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Dementia and Alzheimers can be hard diagnosed, not only because the exact cause is not known but because of the overlap of the symptoms between the two. Alzheimer’s and dementia affect millions of people every year. However, due to the lack of awareness, many of these cases remain undiagnosed and untreated. With the misinformation that surrounds aging, help is often sought at the last stage. Early diagnosis and treatment can significantly slow down the progression and increase life expectancy.
We offer world-class, evidence-based treatment that is fit for all stages and all types of dementia and Alzheimers. At Cadabams, we care for you. We are the only psychiatric institution in India to be recognised and supported by CNTW and NHS. For more details, reach out to us on our 24/7 dementia helpline @ +91 7353226622, or mail us at firstname.lastname@example.org.
Dementia vs Alzheimer’s
Studies have shown that about 10% of the world’s population between the ages of 65 to 74, and one-fourth of the population above 85 suffer from some form of mental illness. These alarming numbers are only on the rise and the only way to keep them in check is to spread more awareness about the threat they possess.
Dementia is an overall term used to describe symptoms that impact the performance of daily activities, communication abilities, and memory. Whereas, Alzheimer’s disease is the most common type of dementia, which gets worse with time and affects memory, language, and thought.
Although the symptoms of the two diseases may seem similar and overlap, you must understand Dementia and Alzheimer's differences. This will be important for the management and treatment of these diseases.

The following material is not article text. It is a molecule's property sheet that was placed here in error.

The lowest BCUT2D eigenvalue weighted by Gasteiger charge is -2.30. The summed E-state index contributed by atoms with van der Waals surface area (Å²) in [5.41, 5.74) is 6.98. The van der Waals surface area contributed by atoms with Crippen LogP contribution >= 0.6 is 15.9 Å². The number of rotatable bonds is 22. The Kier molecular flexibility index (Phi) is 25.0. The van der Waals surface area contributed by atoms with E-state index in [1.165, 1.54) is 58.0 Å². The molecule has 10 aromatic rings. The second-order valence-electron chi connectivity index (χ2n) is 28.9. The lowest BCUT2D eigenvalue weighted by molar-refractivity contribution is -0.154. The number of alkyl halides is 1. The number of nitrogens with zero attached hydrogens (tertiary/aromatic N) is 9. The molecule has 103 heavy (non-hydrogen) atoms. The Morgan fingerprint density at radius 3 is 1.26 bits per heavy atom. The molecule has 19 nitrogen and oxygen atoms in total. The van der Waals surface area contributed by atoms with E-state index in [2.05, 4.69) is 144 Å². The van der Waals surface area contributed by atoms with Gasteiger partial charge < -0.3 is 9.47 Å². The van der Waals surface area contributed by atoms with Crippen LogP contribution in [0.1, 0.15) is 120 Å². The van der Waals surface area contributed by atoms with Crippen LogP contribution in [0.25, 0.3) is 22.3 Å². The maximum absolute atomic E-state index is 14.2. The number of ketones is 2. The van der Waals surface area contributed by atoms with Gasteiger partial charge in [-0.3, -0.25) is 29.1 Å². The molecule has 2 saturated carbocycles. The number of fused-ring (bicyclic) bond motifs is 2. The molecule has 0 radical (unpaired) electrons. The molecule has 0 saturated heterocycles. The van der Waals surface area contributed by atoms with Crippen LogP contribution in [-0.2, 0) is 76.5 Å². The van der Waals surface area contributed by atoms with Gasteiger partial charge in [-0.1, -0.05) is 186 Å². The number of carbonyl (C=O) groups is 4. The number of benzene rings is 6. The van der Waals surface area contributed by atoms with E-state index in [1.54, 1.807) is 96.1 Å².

How is Alzheimer's Disease Different from Dementia: A Detailed Overview
Alzheimer’s disease and dementia aren’t the same. Many people tend to use these terms interchangeably. In this blog, we will help you understand what is dementia and Alzheimer’s and what is the difference between dementia and Alzheimer’s.
In layman’s terms, dementia is a group of symptoms that affect the mental abilities of an individual, and Alzheimer’s disease is a type of dementia that affects language, memory, and thought.
What is Dementia?
Dementia constitutes a group of symptoms showing an overall cognitive decline characterized by issues and impairment of memory, language, judgment, behaviour, problem-solving, and other thinking abilities. It is of a chronic or progressive nature.
Dementia is not a single disease. It is a comprehensive term that covers a wide range of specific medical conditions like Alzheimer’s disease, Lewy body dementia, etc. The prime characteristic of dementia diseases is 'brain degeneration' and the disorders under this umbrella term 'dementia' are caused by abnormal brain changes.
Brain damage is a consequence of the loss of neurons or neuronal connections. The most common cause of dementia is the destruction of cells in the brain. Even though age is considered to be a strong factor of contribution to dementia, dementia problems are not restricted to senile dementia and can also be offset in younger age groups.
Dementia: Symptoms & Treatment
Earlier there was a common notion that dementia is nothing but ‘senility’ - the cognitive changes with advanced age. But it is often difficult for families to understand the differences when it comes to aging vs. dementia vs. senility. It is a common myth that elderly people are likely to develop dementia.